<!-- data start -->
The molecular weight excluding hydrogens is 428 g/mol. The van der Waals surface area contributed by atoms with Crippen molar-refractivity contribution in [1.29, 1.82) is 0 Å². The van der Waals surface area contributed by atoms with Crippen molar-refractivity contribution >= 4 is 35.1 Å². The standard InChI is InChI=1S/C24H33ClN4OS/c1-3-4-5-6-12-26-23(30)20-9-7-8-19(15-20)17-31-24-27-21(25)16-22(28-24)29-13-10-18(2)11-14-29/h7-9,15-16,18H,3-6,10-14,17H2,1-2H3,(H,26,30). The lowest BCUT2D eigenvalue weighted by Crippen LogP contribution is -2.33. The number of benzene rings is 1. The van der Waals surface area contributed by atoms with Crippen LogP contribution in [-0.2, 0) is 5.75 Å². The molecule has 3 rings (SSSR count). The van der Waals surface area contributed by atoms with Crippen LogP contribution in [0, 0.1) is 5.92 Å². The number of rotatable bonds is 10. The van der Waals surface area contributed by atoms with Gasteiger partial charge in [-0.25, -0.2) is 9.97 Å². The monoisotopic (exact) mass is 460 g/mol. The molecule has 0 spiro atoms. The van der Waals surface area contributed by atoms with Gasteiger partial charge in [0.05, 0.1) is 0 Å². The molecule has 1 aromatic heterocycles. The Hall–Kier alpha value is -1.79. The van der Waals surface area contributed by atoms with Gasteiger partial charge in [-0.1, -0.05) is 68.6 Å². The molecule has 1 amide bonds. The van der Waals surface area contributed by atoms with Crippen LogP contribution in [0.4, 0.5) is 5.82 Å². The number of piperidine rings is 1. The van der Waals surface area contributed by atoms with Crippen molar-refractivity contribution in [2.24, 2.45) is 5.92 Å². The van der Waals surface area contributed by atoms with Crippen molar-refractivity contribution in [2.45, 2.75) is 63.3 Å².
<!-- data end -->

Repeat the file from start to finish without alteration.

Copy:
The molecular weight excluding hydrogens is 428 g/mol. The van der Waals surface area contributed by atoms with Crippen molar-refractivity contribution in [1.29, 1.82) is 0 Å². The van der Waals surface area contributed by atoms with Crippen molar-refractivity contribution >= 4 is 35.1 Å². The standard InChI is InChI=1S/C24H33ClN4OS/c1-3-4-5-6-12-26-23(30)20-9-7-8-19(15-20)17-31-24-27-21(25)16-22(28-24)29-13-10-18(2)11-14-29/h7-9,15-16,18H,3-6,10-14,17H2,1-2H3,(H,26,30). The lowest BCUT2D eigenvalue weighted by Crippen LogP contribution is -2.33. The number of benzene rings is 1. The van der Waals surface area contributed by atoms with Crippen LogP contribution in [-0.2, 0) is 5.75 Å². The molecule has 3 rings (SSSR count). The van der Waals surface area contributed by atoms with Crippen LogP contribution in [0, 0.1) is 5.92 Å². The number of rotatable bonds is 10. The van der Waals surface area contributed by atoms with Gasteiger partial charge in [-0.25, -0.2) is 9.97 Å². The monoisotopic (exact) mass is 460 g/mol. The molecule has 0 spiro atoms. The van der Waals surface area contributed by atoms with Gasteiger partial charge in [0.05, 0.1) is 0 Å². The molecule has 1 aromatic heterocycles. The Hall–Kier alpha value is -1.79. The van der Waals surface area contributed by atoms with Gasteiger partial charge in [-0.1, -0.05) is 68.6 Å². The molecule has 1 amide bonds. The van der Waals surface area contributed by atoms with Crippen LogP contribution in [0.4, 0.5) is 5.82 Å². The number of piperidine rings is 1. The van der Waals surface area contributed by atoms with Crippen molar-refractivity contribution in [2.24, 2.45) is 5.92 Å². The van der Waals surface area contributed by atoms with Crippen molar-refractivity contribution in [2.45, 2.75) is 63.3 Å².